There are a host of interesting observations one can make looking at historical returns, in considering different portfolio constructions (100% bonds, 50% bonds/50% stocks, 100% stocks) and different withdrawal rates.  One of the important takeaways (which we may explore further in a future post) is the importance of having some principal-protected assets for the early years of retirement along with a well-diversified portfolio.  Those two components of a retirement plan go a long way towards mitigating the dangers of sequence risk.


1Sources: https://ycharts.com/indicators/sp_500_total_return_annual ; https://www.slickcharts.com/sp500/returns

Portfolio Diversification and Asset Correlation

By Scott Roark, MBA, PhD | July 5, 2019

What is Correlation?

Correlation between asset returns is an important consideration when you are managing portfolio diversification.  Correlation is a statistical measure of the relationship between items. An easy example to understand is the correlation between height and weight.  Usually, when height increases, weight also increases and you have what is called a “positive correlation” – these two things tend to move together.  An example of a “negative correlation” would be between the speed you drive and your gas mileage.  Typically, the faster you go, the lower your gas mileage.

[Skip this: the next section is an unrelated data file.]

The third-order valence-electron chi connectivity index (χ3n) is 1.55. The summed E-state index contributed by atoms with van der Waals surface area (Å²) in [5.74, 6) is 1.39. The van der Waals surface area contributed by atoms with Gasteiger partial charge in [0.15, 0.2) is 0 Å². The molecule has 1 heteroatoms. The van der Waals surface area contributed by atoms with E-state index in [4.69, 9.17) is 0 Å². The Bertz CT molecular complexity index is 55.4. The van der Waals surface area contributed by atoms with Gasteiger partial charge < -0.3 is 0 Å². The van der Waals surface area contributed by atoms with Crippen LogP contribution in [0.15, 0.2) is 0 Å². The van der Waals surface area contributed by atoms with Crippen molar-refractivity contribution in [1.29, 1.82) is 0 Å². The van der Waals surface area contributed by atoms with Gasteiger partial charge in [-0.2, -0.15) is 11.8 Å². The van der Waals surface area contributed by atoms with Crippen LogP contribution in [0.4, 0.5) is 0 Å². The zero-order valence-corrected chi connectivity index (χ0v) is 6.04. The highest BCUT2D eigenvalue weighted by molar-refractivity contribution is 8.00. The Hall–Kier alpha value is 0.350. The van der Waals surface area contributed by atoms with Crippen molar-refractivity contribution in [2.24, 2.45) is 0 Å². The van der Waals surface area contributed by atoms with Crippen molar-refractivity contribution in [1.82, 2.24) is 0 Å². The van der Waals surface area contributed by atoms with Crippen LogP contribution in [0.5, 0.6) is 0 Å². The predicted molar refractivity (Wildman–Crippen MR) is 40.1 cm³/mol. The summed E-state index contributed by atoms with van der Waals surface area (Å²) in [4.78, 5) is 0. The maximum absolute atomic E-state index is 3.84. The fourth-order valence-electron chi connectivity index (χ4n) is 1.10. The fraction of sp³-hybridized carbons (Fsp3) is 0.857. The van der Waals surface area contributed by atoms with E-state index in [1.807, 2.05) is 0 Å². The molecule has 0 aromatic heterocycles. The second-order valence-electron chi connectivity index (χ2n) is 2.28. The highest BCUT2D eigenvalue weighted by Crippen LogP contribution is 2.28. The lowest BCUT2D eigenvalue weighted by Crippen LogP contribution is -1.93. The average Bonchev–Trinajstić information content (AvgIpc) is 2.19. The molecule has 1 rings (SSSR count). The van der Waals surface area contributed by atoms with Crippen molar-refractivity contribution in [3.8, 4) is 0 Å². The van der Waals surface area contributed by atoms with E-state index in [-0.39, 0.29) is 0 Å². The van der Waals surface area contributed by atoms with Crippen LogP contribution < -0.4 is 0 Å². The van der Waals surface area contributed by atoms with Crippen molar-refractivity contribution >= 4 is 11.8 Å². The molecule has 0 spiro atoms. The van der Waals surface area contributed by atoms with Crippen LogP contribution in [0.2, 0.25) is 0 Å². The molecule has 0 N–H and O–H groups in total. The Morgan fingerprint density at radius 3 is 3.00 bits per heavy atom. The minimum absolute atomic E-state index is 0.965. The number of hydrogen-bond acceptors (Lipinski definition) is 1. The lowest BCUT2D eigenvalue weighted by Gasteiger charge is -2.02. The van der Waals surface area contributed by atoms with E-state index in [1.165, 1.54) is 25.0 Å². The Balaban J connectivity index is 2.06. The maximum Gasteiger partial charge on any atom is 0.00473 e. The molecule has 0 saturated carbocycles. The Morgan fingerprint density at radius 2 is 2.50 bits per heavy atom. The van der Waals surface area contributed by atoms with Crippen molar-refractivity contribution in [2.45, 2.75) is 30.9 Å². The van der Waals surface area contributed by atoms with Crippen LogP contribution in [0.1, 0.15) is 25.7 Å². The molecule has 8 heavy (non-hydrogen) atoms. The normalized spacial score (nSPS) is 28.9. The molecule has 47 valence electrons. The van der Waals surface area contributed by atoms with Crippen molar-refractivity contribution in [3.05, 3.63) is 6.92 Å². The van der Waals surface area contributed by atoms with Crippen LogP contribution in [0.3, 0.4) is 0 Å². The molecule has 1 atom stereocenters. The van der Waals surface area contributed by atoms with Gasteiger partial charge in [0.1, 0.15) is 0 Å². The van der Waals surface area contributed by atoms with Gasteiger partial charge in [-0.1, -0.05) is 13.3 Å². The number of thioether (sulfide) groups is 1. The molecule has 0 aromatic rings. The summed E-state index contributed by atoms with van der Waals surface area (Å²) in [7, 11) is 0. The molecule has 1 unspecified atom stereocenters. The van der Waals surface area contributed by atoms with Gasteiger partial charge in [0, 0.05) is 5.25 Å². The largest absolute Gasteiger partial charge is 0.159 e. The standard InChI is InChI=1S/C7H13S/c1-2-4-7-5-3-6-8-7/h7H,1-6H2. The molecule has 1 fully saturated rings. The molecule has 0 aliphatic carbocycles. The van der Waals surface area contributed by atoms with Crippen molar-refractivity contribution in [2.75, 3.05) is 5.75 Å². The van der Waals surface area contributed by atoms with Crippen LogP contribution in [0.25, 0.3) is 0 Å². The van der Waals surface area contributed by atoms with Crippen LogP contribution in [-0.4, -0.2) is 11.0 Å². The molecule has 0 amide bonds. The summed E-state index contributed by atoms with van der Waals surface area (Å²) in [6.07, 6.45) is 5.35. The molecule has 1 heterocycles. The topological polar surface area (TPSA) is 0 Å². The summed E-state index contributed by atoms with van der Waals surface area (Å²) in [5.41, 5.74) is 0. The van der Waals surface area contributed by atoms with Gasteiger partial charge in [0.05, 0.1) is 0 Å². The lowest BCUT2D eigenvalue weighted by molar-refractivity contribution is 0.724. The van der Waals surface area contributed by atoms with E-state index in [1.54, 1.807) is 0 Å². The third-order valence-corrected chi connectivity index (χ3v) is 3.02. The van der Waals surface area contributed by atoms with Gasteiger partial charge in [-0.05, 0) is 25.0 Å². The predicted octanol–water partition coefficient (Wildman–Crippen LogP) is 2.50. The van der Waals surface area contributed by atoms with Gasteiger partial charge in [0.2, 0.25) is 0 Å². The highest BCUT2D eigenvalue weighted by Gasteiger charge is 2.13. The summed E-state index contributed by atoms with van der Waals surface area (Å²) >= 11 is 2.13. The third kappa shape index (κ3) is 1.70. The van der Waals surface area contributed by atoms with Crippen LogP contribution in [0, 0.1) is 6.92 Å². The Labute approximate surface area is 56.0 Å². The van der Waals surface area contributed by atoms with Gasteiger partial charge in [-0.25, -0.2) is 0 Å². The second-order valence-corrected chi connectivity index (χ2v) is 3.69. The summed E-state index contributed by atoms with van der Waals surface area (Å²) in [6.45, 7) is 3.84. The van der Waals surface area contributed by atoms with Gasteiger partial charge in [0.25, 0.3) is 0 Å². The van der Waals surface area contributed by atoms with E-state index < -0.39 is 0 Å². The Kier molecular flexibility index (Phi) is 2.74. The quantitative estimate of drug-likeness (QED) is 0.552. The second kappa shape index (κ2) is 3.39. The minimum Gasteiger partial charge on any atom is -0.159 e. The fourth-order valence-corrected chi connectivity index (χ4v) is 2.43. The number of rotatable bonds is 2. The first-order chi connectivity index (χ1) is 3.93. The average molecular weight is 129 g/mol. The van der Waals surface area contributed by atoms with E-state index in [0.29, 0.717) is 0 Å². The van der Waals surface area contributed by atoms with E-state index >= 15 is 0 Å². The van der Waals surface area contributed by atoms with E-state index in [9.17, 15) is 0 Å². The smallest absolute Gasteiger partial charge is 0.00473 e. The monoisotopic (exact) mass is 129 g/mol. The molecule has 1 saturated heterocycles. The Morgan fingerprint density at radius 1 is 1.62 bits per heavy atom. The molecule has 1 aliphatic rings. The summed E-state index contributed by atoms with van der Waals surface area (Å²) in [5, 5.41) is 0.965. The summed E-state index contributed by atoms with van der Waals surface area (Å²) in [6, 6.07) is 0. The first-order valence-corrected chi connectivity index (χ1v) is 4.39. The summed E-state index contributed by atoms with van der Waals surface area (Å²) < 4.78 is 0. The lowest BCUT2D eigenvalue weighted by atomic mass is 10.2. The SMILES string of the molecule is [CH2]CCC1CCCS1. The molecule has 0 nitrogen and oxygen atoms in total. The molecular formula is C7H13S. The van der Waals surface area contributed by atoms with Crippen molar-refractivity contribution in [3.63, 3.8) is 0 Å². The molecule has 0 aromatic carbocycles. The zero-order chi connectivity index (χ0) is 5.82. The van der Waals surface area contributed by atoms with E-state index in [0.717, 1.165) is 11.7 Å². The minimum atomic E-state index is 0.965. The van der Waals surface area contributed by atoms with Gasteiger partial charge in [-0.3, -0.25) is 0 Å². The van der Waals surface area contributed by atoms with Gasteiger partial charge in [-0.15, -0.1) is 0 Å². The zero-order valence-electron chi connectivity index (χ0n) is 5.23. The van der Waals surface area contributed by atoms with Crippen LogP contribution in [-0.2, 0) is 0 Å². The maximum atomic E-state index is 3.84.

How Does Asset Correlation Relate to Portfolio Diversification?

For your portfolio, the goal is to have a well-diversified collection of assets.  To be well-diversified means that you need assets that are “negatively” or not highly correlated with each other.  When one asset “zigs”, hopefully you have another asset that “zags” and when you put the two together, you have a less volatile (less risky) portfolio.

There is one important implication of this idea in terms of your investment holdings – it is not usually a good idea to have a large portion of your portfolio in your company’s stock.  This is because two of your largest assets – the large position you have in the stock AND the “human capital” you have tied up in the company through your employment can be highly correlated.  The danger, of course, is that the company goes through hard times and you lose both your job and a substantial portion of your wealth.   Employees of once high-flying companies like Enron, Lehman Brothers, Blackberry, GE and many more can testify to the risks involved with owning too much company stock.

Managing Risk

At the end of the day, correlation and diversification are all about risk.  Early in one’s career as you are building wealth and have a long horizon, there is less concern about risk because there is less to lose and more time to recover.  As one approaches and enters retirement, however, managing risk becomes very important because there is usually more to lose and less time to recover.  This means it is critical to have a well-diversified portfolio whose assets aren’t highly correlated.